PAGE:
Ever watch Futurama? There is an episode in which Bender, floating aimlessly in space, becomes “god” to a number of tiny aliens that form on his body from random space debris. He tries interfering to make their lives better and makes things worse. He tries not interfering and things get even worse, until eventually the aliens obliterate themselves in a war. At the end, he meets a being that may or may not be God, which tells him “When you do things right, people aren’t sure you’ve done anything at all.” It’s a very interesting episode.

  4. @roxics – my point stands, theism encompasses all variations of a belief in the supernatural, atheism encompasses all variations of a belief in the non-existence of the supernatural, if there is a third option in that set it is not knowing what to believe, I think it’s called agnosticism. But deism, a subset of theism, more closely resembles Gnosticism. A religious subset that is now primarily dead, as it was based on knowledge and understanding that has by now been primarily lost to the ages. Deism it seems seeks out its own version of what was lost by Gnosticism. But still I would have to fundamentally disagree with deism, as it is based on our understanding and definition of God which will always be finite even if it is ever expanding, instead of being based on Gods definition of our reality. If God were defined by our understanding of him then he would be finite and would not be God, unless of course you believe in some sort of ancient alien as the creator of humanity which I suppose would be a sort of theism. But as deism is essentially the rejection of anything about theism that is logically ridiculous, I highly doubt there is a deist who subscribes to the ancient alien theory.

    disagreeing with someone does not make them wrong, any more than using large words and abstract concepts makes someone an intellectual.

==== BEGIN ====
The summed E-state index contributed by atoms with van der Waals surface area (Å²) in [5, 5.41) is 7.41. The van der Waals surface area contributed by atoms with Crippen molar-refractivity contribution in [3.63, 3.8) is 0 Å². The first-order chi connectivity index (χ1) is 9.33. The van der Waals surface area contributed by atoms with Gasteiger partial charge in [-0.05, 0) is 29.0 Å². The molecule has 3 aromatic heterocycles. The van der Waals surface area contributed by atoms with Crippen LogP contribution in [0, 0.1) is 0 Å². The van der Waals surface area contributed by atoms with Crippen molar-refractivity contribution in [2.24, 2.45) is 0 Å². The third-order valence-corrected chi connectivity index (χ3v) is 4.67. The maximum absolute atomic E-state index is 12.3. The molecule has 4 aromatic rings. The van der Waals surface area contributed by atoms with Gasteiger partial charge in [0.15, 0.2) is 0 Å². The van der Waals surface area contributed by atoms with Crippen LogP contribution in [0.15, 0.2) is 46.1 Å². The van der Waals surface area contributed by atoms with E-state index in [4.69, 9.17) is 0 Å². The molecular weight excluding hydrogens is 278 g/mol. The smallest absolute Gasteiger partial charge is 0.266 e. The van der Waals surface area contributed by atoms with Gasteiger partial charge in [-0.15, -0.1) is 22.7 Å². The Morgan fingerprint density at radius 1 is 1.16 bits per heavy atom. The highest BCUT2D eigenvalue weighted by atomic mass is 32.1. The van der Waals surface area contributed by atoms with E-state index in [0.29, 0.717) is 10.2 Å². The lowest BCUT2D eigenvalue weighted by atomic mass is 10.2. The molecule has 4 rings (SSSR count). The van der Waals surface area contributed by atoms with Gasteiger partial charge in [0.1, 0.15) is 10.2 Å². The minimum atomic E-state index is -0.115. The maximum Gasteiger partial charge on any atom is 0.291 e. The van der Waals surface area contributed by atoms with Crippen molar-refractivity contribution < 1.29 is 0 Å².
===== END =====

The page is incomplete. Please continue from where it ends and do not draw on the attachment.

5. @leaflesstree – Yes what you heard about in your history class is deism. A few of our founding fathers were deists. That sounds like a pretty cool episode of Futurama. I’ll have to check it out.

    @AceValentineRocks – The way you are categorizing things is not the way they are. You’ll have to use the words supernatural and nonsupernatural to describe what you’re talking about. As it stands that is not what theism and atheism mean. Believe it or not there are some atheists who believe in the supernatural. They’re rare, but they’re out there. 

    Deism is not like Gnosticism. The gnostics believed in very supernatural concepts. Most deists believe in “Nature’s God.” A Supreme Architect who built the universe and allows it to run it’s course like clockwork without interfering. There is nothing supernatural about it. Similar to pantheism where the universe is God. Except deists like monotheists actually separate God from its creation. Panendeists however believe a combination of both, that God is both the universe and separate from the universe. Once again, non of these evoke the supernatural like theism does.

    Now if you want to debate the nature of the word and philosophy “supernatural” I’m all for that. Because that seems to be the hang up here.

  6. @AceValentineRocks – To address your second point. Deism is not a religion. It’s a simple philosophy. Deists don’t claim to know anything about God. Just that we believe there is a creator and we have theories about how that creator might be, but we don’t know.

    Like atheists we base our understanding of the world on reason and logic and use science as a method of discovery. We reject revealed religions and scriptures and supernatural events because they are untestable and don’t provide sufficient evidence. So deists typically believe they are man made. If the creator of the universe wanted to speak with us it wouldn’t need to resort to books that are so hotly debated and misquoted. It would speak to us through nature, the world around us.

    Personally I believe it does speak to us through nature. Mathematics, natural laws and other things all around we can understand and actually see the mechanisms working.

    You’re right, we may not ever understand the Creator itself. Nor do we claim to. Which is something theists can’t say. But we can get an understanding of it’s creation.